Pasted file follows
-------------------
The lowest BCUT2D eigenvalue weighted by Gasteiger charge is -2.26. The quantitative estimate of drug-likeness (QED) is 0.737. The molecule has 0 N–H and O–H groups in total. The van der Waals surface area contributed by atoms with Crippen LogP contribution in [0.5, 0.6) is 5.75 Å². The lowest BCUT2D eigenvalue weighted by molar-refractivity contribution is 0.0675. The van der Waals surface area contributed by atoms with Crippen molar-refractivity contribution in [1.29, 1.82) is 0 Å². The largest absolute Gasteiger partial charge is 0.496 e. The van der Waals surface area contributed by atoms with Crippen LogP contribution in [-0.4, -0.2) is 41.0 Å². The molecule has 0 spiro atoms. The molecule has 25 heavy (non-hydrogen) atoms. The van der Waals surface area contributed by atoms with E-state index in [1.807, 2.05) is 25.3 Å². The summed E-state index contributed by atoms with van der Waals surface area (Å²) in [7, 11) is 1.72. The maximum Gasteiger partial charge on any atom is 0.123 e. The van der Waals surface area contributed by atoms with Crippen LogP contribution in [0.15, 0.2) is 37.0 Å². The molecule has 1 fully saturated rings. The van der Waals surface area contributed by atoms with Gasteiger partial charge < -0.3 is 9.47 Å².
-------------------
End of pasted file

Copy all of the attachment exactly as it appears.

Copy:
The lowest BCUT2D eigenvalue weighted by Gasteiger charge is -2.26. The quantitative estimate of drug-likeness (QED) is 0.737. The molecule has 0 N–H and O–H groups in total. The van der Waals surface area contributed by atoms with Crippen LogP contribution in [0.5, 0.6) is 5.75 Å². The lowest BCUT2D eigenvalue weighted by molar-refractivity contribution is 0.0675. The van der Waals surface area contributed by atoms with Crippen molar-refractivity contribution in [1.29, 1.82) is 0 Å². The largest absolute Gasteiger partial charge is 0.496 e. The van der Waals surface area contributed by atoms with Crippen LogP contribution in [-0.4, -0.2) is 41.0 Å². The molecule has 0 spiro atoms. The molecule has 25 heavy (non-hydrogen) atoms. The van der Waals surface area contributed by atoms with E-state index in [1.807, 2.05) is 25.3 Å². The summed E-state index contributed by atoms with van der Waals surface area (Å²) in [7, 11) is 1.72. The maximum Gasteiger partial charge on any atom is 0.123 e. The van der Waals surface area contributed by atoms with Crippen LogP contribution in [0.15, 0.2) is 37.0 Å². The molecule has 1 fully saturated rings. The van der Waals surface area contributed by atoms with Gasteiger partial charge < -0.3 is 9.47 Å².